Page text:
Note: Sample below may appear distorted but all corresponding word document files contain proper formattingExcerpt from Essay:
One negative impact of ELL laws on curriculum development is presented in Education Week (Zehr, 2009). In schools with a small number of ELLs, "…first generation immigrant students do better academically if they aren't placed in an ESL class" (Zehr, p. 1). This may be true because ELLs aren't invited to access to mainstream "…core academic curriculum"; also, their counterparts that are in mainstream classes with no ESL available "do better academically than students who are put in ESL classes" (again this is only true in schools with few ELLs) (Zehr, p. 1). A positive impact vis-a-vis the benefits of SIOP for non-ELL teachers is that the SIOP protocol helps "distinguish teachers" (who work with the program) from other teachers with no experience in SIOP (ARCC).
THREE: How has the gifted educational movement impacted the evolution of curriculum development? Address both negative and positive impacts…provide examples.
For one thing, educators have seen the need to develop curriculum specific to the needs of gifted students. Curriculum for gifted students offers "…content related to broad-based issues and themes" and it "focuses on cross-disciplinary concepts" while exposing students to "multiple perspectives and domains of inquiry" (Hockett, 407). By exposing bright / gifted learners to many perspectives the curriculum in effect is the future for learning while the NCLB "teach to the test" concept reflects the past. Curricula for bright students attempts to "…accommodate the development of advanced understanding, and therefore," students learn that complex issues are simply there to be understood and problems are there to be solved (Hockett, 408).
Can the positives from curriculum developed for gifted students spill over to general education-related curriculum? On page 413 Hockett writes that curriculum experts "endorse meaningful outcomes" for both gifted and general education. General education curriculum leaders view expertise as "…developmental and progressive," and gifted curriculum leaders see expertise as a way to develop talent (Hockett, 413). Both agree that the goal should be for students to acquire "…deep or advanced understanding" and both agree that curriculum should be "flexible" (Hockett, 413).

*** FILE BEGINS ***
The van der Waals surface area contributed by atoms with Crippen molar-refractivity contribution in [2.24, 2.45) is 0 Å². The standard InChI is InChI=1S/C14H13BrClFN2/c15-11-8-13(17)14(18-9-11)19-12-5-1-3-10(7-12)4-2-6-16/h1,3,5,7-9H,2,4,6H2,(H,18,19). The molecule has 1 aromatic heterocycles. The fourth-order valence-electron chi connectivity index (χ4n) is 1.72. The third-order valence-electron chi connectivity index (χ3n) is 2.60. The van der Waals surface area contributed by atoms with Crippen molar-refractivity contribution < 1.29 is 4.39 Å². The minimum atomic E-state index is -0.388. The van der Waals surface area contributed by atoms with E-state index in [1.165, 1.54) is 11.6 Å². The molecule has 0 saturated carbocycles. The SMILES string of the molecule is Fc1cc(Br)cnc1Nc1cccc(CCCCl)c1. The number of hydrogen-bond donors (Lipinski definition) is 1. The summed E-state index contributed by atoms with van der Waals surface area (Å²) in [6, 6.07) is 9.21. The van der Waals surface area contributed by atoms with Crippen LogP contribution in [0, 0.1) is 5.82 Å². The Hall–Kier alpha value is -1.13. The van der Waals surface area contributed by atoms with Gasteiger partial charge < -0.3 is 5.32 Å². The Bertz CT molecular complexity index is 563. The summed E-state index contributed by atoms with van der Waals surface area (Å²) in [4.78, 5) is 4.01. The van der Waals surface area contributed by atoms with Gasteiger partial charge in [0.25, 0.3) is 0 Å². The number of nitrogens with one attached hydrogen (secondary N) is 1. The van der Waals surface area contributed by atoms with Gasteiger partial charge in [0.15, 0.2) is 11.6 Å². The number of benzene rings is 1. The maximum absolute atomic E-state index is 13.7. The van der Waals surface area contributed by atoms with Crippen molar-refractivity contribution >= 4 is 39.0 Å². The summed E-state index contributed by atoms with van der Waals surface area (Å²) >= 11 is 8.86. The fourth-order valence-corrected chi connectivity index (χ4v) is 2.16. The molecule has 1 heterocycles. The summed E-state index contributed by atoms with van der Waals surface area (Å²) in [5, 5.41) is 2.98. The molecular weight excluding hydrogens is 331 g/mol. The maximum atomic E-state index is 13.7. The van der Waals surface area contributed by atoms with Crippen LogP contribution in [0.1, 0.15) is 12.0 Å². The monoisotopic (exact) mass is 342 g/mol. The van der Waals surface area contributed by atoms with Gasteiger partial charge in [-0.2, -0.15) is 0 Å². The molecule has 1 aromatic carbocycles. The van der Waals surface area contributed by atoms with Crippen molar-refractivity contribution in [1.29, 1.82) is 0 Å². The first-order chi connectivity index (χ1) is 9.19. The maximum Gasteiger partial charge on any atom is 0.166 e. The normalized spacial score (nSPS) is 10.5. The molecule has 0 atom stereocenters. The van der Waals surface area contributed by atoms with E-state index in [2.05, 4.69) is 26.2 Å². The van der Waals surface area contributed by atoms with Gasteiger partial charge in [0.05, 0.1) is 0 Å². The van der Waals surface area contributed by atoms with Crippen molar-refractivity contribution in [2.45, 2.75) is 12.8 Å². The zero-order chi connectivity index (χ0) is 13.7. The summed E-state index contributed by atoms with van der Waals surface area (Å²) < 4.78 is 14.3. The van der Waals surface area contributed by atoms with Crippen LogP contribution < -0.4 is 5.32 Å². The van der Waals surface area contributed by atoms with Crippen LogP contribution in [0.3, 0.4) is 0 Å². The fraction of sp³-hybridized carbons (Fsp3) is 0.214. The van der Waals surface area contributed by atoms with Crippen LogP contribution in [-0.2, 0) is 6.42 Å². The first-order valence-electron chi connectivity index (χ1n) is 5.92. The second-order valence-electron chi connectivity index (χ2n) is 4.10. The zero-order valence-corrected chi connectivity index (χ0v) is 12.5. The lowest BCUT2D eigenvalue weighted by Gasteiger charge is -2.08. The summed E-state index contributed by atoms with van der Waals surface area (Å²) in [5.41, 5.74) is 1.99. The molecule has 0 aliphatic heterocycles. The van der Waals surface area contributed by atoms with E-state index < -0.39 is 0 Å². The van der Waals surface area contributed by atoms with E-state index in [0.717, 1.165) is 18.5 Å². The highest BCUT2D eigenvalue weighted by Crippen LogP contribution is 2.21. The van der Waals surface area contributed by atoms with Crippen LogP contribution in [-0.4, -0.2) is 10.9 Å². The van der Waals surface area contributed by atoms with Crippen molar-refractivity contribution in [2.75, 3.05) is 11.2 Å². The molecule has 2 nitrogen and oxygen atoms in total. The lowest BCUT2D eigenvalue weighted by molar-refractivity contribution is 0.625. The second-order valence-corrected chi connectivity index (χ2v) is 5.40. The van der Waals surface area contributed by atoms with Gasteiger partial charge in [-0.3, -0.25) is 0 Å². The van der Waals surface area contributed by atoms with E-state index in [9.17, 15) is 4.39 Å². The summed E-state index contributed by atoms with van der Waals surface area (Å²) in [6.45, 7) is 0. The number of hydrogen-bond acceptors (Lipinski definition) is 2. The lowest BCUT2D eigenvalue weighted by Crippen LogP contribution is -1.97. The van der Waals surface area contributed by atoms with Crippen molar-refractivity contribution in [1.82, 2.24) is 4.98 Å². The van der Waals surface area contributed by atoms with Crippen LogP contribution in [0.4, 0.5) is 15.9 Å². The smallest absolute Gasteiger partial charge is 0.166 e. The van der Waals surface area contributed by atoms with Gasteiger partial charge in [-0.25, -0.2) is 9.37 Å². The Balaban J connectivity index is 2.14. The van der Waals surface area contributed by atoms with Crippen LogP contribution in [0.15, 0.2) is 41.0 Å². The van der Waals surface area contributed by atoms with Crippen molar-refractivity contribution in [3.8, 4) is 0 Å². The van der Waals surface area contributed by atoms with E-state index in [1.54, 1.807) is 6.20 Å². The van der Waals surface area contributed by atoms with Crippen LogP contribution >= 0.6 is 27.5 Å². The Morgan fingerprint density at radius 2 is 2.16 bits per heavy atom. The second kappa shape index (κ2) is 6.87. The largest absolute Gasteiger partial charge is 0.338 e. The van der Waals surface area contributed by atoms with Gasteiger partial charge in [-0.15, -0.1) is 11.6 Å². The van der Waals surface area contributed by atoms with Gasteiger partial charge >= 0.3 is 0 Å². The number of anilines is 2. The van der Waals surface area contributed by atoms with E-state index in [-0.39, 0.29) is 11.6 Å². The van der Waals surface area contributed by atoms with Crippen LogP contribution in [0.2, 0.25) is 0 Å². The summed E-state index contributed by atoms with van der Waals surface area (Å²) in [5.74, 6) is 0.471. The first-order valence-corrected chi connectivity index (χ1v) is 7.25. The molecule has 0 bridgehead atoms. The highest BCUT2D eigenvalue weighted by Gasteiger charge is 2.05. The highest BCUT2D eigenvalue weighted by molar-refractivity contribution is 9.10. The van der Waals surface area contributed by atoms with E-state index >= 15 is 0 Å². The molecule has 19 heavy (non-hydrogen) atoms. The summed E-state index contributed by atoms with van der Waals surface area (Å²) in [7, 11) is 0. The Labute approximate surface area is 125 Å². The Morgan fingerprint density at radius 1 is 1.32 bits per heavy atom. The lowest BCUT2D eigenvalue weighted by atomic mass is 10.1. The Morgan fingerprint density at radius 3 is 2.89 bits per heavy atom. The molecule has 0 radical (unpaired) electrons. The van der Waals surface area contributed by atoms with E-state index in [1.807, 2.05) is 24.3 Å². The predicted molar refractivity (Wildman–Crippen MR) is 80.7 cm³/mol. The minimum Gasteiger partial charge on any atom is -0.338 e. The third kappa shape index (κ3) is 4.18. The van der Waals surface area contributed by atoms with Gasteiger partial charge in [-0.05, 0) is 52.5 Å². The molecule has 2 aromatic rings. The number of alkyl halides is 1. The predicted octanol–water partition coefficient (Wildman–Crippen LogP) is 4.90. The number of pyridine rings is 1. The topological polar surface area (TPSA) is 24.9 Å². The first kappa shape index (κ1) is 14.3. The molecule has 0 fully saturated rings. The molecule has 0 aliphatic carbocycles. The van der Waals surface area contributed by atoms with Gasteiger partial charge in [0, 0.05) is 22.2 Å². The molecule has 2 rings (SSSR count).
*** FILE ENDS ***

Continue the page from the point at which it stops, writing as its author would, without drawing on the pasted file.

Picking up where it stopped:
The fact that curriculum designers for gifted programs have a different slant from those creating curriculum for general educational classes doesn't take away from the fact that gifted curriculum offers "…promise for designing curriculum that conforms to general education" as well (Hockett, 415). That is the answer to the question as to how gifted curricula impact curricula for general students.
As to the negative impacts of the Integrated Curriculum Model, on page 419, Hockett points to disadvantages that teachers and students reported "…a lack of variety in reading materials and teachers noted a lack of flexibility in selecting unit materials." Teachers also indicated they needed more "…content-knowledge background to implement the [gifted] units (Hockett, 419). The Multiple Menu Model (MMM) is believed to have a positive impact on general education curriculum design because the "Knowledge Menu" of the MMM requires the teachers to obtain "…a deep understanding of the discipline" in order that they can then guide general education students to think in a larger context.
In conclusion, the federal laws in America require schools to make English language learning opportunities available for non-English speakers, and this has been a good idea from the time the OCR published a memo until today. Also, this paper shows how curriculum has evolved following federal laws and policies, and how curriculum for gifted students has also had a positive impact on general education students.
Appalachia Regional Comprehensive Center. (2007). SIOP Implementation: NC Success Stories.
Retrieved August 13, 2013, from http://www.arcc.edvantia.org.
Cal Sheltered Instruction Observation Protocol. (2013). What is the SIOP Model? Retrieved
August 14, 2013, from http://www.cal.org/siop/about/.
Hockett, J.A. (2009). Curriculum for Highly Able Learners That Conforms to General